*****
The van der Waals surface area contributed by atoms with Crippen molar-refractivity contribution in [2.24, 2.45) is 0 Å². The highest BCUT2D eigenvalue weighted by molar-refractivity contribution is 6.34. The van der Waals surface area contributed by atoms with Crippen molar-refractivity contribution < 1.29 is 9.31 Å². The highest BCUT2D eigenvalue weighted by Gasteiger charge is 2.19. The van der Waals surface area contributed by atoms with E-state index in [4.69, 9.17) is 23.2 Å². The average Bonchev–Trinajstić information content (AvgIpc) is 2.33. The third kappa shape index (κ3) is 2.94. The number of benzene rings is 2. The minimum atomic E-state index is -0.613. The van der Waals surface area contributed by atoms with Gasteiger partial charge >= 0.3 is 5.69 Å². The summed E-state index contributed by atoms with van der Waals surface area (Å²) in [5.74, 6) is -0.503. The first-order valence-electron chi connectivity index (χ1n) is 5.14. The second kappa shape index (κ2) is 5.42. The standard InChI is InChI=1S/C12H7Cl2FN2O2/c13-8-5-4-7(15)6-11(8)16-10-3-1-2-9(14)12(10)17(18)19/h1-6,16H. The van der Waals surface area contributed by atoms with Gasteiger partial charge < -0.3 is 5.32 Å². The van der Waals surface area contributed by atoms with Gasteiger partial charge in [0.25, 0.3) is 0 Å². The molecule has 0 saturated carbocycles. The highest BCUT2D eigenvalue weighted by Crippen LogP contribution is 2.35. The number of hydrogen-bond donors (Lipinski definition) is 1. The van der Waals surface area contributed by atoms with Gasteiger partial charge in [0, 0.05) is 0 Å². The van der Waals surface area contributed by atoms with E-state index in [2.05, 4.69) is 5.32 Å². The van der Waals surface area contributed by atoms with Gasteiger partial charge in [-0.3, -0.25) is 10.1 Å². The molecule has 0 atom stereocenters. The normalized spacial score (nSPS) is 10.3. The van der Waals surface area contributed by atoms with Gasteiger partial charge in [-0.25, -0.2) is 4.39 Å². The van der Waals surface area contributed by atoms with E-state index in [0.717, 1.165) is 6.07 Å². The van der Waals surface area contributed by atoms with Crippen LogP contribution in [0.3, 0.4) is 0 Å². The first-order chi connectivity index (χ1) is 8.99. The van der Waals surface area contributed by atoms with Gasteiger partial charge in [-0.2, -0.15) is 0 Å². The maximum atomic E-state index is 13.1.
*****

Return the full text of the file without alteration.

The van der Waals surface area contributed by atoms with Crippen molar-refractivity contribution in [2.24, 2.45) is 0 Å². The highest BCUT2D eigenvalue weighted by molar-refractivity contribution is 6.34. The van der Waals surface area contributed by atoms with Crippen molar-refractivity contribution < 1.29 is 9.31 Å². The highest BCUT2D eigenvalue weighted by Gasteiger charge is 2.19. The van der Waals surface area contributed by atoms with E-state index in [4.69, 9.17) is 23.2 Å². The average Bonchev–Trinajstić information content (AvgIpc) is 2.33. The third kappa shape index (κ3) is 2.94. The number of benzene rings is 2. The minimum atomic E-state index is -0.613. The van der Waals surface area contributed by atoms with Gasteiger partial charge >= 0.3 is 5.69 Å². The summed E-state index contributed by atoms with van der Waals surface area (Å²) in [5.74, 6) is -0.503. The first-order valence-electron chi connectivity index (χ1n) is 5.14. The second kappa shape index (κ2) is 5.42. The standard InChI is InChI=1S/C12H7Cl2FN2O2/c13-8-5-4-7(15)6-11(8)16-10-3-1-2-9(14)12(10)17(18)19/h1-6,16H. The van der Waals surface area contributed by atoms with Gasteiger partial charge < -0.3 is 5.32 Å². The van der Waals surface area contributed by atoms with Gasteiger partial charge in [0.25, 0.3) is 0 Å². The molecule has 0 saturated carbocycles. The highest BCUT2D eigenvalue weighted by Crippen LogP contribution is 2.35. The number of hydrogen-bond donors (Lipinski definition) is 1. The van der Waals surface area contributed by atoms with Gasteiger partial charge in [0, 0.05) is 0 Å². The van der Waals surface area contributed by atoms with E-state index in [2.05, 4.69) is 5.32 Å². The van der Waals surface area contributed by atoms with Gasteiger partial charge in [-0.3, -0.25) is 10.1 Å². The molecule has 0 atom stereocenters. The normalized spacial score (nSPS) is 10.3. The van der Waals surface area contributed by atoms with Gasteiger partial charge in [-0.25, -0.2) is 4.39 Å². The van der Waals surface area contributed by atoms with E-state index in [0.717, 1.165) is 6.07 Å². The van der Waals surface area contributed by atoms with Crippen LogP contribution in [0.3, 0.4) is 0 Å². The first-order chi connectivity index (χ1) is 8.99. The van der Waals surface area contributed by atoms with Gasteiger partial charge in [-0.2, -0.15) is 0 Å². The maximum atomic E-state index is 13.1.